An interesting side note was that AMC had a formal agreement with Studebaker-Packard to buy Packard engines for the large Nashes and Hudsons. In fact, AMC used Packard engines in the '54, '55 and '56 Nash Ambassador and Hudson Hornet. In return, AMC and Studebaker-Packard had a gentleman's agreement that called for S-P to buy certain body stampings from AMC. The understanding was that the dollar amount of the stampings was to approximately equal the value of the engines. This arrangement made sense for both companies, since S-P had excess engine capacity, while AMC had excess stamping capacity, and both companies stood to benefit from the unit cost savings this exchange would have yielded. What happened was that AMC lived up to its contract, but S-P ignored that gentleman's agreement. According to this article, S-P president, James Nance, thought that AMC wouldn't survive, and that S-P would be able to buy AMC cheap. This infuriated George Romney, AMC's CEO at the time, and he reacted by having AMC develop its own V8. Interesting, eh?
  • Mr_ShiftrightMr_Shiftright CaliforniaPosts: 44,520
    edited November 2010
    Nance later went on to become a VP for Edsel, to continue his string of successes. :P

    The Chevy small block's incredible success wasn't predicated strictly on HP, but rather lighter weight, ability to rev, lower deck height, and build-ability. These attributes are a great advantage for longevity of design. There were plenty of sturdy V8 engines in the 50s, but they were porkers. The Chevy 265 shoehorned very nicely into the 1955 Corvette and saved the model no doubt. No way you were going to get an AMC V8 into anything else unless it looked like a small house or didn't have a hood. Well of course I exaggerate but you know, a matter of inches, and weight, is important in car design.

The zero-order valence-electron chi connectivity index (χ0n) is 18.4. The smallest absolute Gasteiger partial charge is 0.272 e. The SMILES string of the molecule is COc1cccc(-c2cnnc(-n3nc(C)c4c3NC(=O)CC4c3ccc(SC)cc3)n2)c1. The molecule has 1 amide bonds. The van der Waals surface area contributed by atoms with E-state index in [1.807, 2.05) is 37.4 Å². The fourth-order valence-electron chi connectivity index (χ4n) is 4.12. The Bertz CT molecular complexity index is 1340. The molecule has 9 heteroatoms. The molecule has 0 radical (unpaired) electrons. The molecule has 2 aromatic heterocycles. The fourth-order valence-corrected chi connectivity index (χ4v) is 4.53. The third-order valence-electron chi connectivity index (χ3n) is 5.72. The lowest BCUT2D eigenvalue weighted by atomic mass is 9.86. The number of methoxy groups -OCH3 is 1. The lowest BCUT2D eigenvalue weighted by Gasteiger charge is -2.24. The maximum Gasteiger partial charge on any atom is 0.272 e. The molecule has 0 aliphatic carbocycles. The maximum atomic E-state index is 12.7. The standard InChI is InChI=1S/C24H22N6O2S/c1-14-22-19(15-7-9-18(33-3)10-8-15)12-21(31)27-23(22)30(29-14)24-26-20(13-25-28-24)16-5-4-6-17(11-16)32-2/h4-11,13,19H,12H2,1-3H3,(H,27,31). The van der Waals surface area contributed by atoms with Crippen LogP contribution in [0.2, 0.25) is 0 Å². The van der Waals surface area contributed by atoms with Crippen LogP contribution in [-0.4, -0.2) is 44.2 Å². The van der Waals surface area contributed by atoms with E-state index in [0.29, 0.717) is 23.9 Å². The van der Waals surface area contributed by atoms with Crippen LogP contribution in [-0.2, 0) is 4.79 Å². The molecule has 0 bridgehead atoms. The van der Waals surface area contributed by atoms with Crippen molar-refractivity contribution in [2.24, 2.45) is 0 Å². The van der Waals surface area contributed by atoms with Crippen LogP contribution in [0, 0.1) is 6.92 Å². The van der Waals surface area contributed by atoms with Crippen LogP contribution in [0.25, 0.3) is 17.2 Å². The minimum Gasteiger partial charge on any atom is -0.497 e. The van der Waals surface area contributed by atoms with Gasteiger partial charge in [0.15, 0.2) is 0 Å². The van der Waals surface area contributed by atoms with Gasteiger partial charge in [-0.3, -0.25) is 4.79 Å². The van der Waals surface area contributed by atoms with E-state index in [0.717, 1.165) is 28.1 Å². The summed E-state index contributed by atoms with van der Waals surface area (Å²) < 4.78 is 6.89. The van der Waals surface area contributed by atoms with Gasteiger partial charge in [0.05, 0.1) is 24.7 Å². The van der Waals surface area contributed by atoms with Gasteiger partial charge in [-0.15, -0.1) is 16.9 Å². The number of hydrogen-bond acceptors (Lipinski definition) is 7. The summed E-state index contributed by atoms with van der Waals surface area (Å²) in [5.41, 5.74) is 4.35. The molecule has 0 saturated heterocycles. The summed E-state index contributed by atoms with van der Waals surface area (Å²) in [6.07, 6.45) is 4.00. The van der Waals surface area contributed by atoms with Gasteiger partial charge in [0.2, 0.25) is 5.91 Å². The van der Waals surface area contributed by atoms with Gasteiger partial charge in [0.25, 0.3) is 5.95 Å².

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  • hpmctorquehpmctorque Posts: 4,187
    edited November 2010
    I didn't know about the seuqel to Nance's illustrious automotive career. From the Classic Car article, Nance and Romney disliked each other intensely. The writer of the article has a bias for Romney.
  • Mr_ShiftrightMr_Shiftright CaliforniaPosts: 44,520
    Well I'll give Nance one pass...it was Romney who accused Nance, and forever black-marked him, for trashing the Packard archives. This is now shown to have been untrue...it was Curtis Wright negligence whilst administering Studebaker that caused so much Packard material to be throw away.

    Maybe Romney was PO'd at Nance for reneging on that parts deal.

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  • hpmctorquehpmctorque Posts: 4,187
    We'll probably never know the truth, for certain, about which of these two men was more responsible for AMC and S-P not working more cooperateively. Maybe it was just bad chemistry. Or, maybe, as the Classic Car article suggests, Nance didn't behave honorably.

    Since neither AMC nor S-P survived, maybe a merger would have given the combined company a fighting chance at survival. Maybe not. Both companies were probably too weak by, say, 1956, to compete with the Big Three and, later, the Japanese. Then there was the issue of model overlap. That might have been resolvable with the right leadership, but it would have been difficult. Anyway, it's too bad that we no longer have the opportunity to buy Packards, Sudebakers, Nashes and Hudsons, or even Croselys, for that matter. For whatever reason I don't feel quite the same about Kaisers, but, as long as we're dreaming, heck, why not Kaisers and even Frazers too. The Kaiser Darrin was a neat car in its day.
  • After working at Ford, Nance went to the banking sector, and apparently did quite well. Perhaps he finally found his niche. Packard wanted him in the first place because he had turned around Hotpoint (the apppliance maker). The Packard board of directors, realizing that the company desperately needed new blood at the top, recruited him for the job.